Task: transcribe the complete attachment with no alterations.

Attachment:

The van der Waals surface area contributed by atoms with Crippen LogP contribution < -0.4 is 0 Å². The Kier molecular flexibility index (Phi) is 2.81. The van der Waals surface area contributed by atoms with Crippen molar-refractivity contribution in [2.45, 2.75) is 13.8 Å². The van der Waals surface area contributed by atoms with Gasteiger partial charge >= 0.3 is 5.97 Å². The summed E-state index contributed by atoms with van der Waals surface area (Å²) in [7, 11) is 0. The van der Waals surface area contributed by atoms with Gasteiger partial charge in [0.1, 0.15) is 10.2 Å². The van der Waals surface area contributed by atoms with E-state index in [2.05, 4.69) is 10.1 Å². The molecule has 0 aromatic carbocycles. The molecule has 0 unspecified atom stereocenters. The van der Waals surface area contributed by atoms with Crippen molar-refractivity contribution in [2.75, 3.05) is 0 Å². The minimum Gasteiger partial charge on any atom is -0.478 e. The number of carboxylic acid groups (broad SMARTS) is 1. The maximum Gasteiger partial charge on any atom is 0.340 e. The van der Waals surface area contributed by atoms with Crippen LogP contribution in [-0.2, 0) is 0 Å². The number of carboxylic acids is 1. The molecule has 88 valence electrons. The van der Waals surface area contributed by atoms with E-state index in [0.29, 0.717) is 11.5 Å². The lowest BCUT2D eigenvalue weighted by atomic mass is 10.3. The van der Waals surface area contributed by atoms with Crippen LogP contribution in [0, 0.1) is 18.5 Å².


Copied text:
The van der Waals surface area contributed by atoms with Crippen LogP contribution < -0.4 is 0 Å². The Kier molecular flexibility index (Phi) is 2.81. The van der Waals surface area contributed by atoms with Crippen molar-refractivity contribution in [2.45, 2.75) is 13.8 Å². The van der Waals surface area contributed by atoms with Gasteiger partial charge >= 0.3 is 5.97 Å². The summed E-state index contributed by atoms with van der Waals surface area (Å²) in [7, 11) is 0. The van der Waals surface area contributed by atoms with Gasteiger partial charge in [0.1, 0.15) is 10.2 Å². The van der Waals surface area contributed by atoms with E-state index in [2.05, 4.69) is 10.1 Å². The molecule has 0 aromatic carbocycles. The molecule has 0 unspecified atom stereocenters. The van der Waals surface area contributed by atoms with Crippen molar-refractivity contribution in [2.75, 3.05) is 0 Å². The minimum Gasteiger partial charge on any atom is -0.478 e. The number of carboxylic acid groups (broad SMARTS) is 1. The maximum Gasteiger partial charge on any atom is 0.340 e. The van der Waals surface area contributed by atoms with Crippen LogP contribution in [-0.2, 0) is 0 Å². The number of carboxylic acids is 1. The molecule has 88 valence electrons. The van der Waals surface area contributed by atoms with E-state index in [0.29, 0.717) is 11.5 Å². The lowest BCUT2D eigenvalue weighted by atomic mass is 10.3. The van der Waals surface area contributed by atoms with Crippen LogP contribution in [0, 0.1) is 18.5 Å².